The niggling possibility of getting hacked to death by axe wielding terrorists has, for some strange reason deterred some tourists from coming to Xinjiang, so the streets of the region’s capital Urumqi were hardly awash with foreign faces. Locals are obviously made of stern enough stuff to not let such a trifling matter interfere with their daily routine and for many this means going to the park. In Urumqi the security concerns for patrons of the People’s Park were subtly addressed by the use of a perimeter wall and airport style security with machine gun-toting soldiers and armoured cars on street corners. And so life within the park remains untroubled by the world outside.
Parks in British cities at the start of the day may be more of a proving ground for super strength lagers or home to lonely dog walkers more in search of love than exercise for the dog but in China they are a town planner’s dream of an ideal world, where a throng of enthusiastic citizens communally participate in a range of civilised past times designed to improve their well-being. Scant chance of encountering popular UK sports such as collapsing unconscious in your own vomit or hurling stones at squirrels.
Most popular is group dancing, often characterised by the Chinese version of line dancing, which can be immediately recognised for its superior quality by the inherent lack of country and western. For the more sophisticated, Chinese ball room dancing is another popular style, although it should be noted that whilst I am an avid fan of dancing, I am a firm believer that it is something best practiced under states of extreme intoxication, guided only by the mantra, dance like no one’s watching. Hence my understanding of the subject’s technical terminology may be slightly limited. Fans of this invigorating start to the day tend more to the female and mature, which means that if only I had a modicum of aptitude for natural movement I would undoubtedly be hot property on the park scene. Undeterred by the sexual imbalance, women happily take each other as partners, at least as far as the dancing goes.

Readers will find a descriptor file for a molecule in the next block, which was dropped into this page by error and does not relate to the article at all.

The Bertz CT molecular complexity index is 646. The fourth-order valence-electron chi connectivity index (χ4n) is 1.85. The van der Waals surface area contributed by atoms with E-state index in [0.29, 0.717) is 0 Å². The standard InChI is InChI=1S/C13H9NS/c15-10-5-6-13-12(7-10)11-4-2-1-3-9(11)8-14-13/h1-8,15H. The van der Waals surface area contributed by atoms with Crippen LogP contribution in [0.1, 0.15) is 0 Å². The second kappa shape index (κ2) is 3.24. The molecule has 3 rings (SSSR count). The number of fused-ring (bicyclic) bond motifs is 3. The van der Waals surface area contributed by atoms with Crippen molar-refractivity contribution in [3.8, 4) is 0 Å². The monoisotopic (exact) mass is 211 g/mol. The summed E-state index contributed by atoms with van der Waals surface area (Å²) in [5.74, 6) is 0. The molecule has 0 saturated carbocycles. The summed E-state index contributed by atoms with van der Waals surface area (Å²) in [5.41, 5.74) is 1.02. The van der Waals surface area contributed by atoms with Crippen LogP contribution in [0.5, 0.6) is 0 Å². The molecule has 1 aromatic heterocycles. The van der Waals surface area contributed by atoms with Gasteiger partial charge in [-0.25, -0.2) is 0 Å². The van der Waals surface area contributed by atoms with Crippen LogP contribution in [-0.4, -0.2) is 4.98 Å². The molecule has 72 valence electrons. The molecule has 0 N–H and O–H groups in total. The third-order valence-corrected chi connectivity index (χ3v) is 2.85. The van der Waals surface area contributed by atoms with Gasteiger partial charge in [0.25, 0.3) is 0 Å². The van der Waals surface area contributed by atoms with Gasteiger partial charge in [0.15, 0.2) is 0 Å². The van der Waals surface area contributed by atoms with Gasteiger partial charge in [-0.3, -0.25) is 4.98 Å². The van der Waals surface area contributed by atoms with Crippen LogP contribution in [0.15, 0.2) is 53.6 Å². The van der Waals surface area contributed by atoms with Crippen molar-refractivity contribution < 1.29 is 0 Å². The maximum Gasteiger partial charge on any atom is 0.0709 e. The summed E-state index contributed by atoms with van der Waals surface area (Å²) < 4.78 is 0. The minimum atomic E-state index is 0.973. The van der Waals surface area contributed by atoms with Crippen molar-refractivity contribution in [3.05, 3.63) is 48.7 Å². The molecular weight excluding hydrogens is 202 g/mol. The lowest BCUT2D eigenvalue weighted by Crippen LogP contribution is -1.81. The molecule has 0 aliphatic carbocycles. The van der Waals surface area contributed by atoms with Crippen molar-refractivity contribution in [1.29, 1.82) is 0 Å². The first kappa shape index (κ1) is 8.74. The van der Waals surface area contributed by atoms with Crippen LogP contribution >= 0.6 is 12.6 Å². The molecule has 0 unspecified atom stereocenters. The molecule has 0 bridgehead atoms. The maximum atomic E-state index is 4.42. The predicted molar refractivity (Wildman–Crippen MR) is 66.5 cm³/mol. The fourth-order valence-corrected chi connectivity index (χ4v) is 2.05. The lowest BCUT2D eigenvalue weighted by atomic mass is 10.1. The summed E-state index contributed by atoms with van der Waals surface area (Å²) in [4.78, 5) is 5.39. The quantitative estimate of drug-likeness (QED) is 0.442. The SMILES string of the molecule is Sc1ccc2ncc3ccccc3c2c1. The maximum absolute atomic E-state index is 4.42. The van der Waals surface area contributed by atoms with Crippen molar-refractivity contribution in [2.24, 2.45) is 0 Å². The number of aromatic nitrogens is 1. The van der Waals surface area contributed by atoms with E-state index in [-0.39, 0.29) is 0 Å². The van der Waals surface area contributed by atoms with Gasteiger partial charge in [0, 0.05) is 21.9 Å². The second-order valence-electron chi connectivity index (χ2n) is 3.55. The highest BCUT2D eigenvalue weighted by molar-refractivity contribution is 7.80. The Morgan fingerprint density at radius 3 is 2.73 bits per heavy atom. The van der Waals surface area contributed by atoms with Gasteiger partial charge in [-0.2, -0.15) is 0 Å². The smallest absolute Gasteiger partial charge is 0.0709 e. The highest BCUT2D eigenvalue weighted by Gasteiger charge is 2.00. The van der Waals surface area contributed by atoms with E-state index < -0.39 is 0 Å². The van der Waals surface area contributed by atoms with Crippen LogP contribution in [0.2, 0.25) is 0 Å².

Musical accompaniment is not always limited to a simple amplifier and speakers, on occasion musicians or even a small traditional orchestra may be on hand, where a crowd clutching song sheets merrily belt out the classics of yesteryear. I suspect that my own personal preference for the thump of acid techno, through a 10K PA at 8 in the morning may take a little while to gain in popularity.
Physical activity is most certainly not limited to dancing, as parks everywhere are equipped with a range of exercise machines. Having proudly got to the age of fifty, defiantly having never seen the inside of a gym I have absolutely no idea if these devices differ in any way from those at home. Without fail, the local grannies will be straddling these contraptions with a vigour and suppleness rarely seen in their British counterparts, instead fuelled by gin and tonic and discount chocolate bars.
No park is complete without a pond and People’s Park in Urumqi boasts two, teeming with elegant schools of carp, delightfully counterpointed by dozens of men with fishing rods around the edge, enjoying a day of licensed poaching.
A pension is not however the only requirement for using the parks, as you will see young couples whose lips may touch for a moment not under the gaze of the family; parents and kids picnicking on the lawns and teenagers on skateboards practicing their ollies, dreaming of the day they finally make that nolly flip crooked grind ( http://www.youtube.com/watch?v=Lc3tvFLc8o0 – for those of you unfamiliar with the sport).
It is people who make parks what they are and even if they were just rubble strewn stretches of wasteland, rather than the well-appointed, arboreal treasures that they tend to be, I don’t doubt that they would still be busy with Chinese dancing away their cares.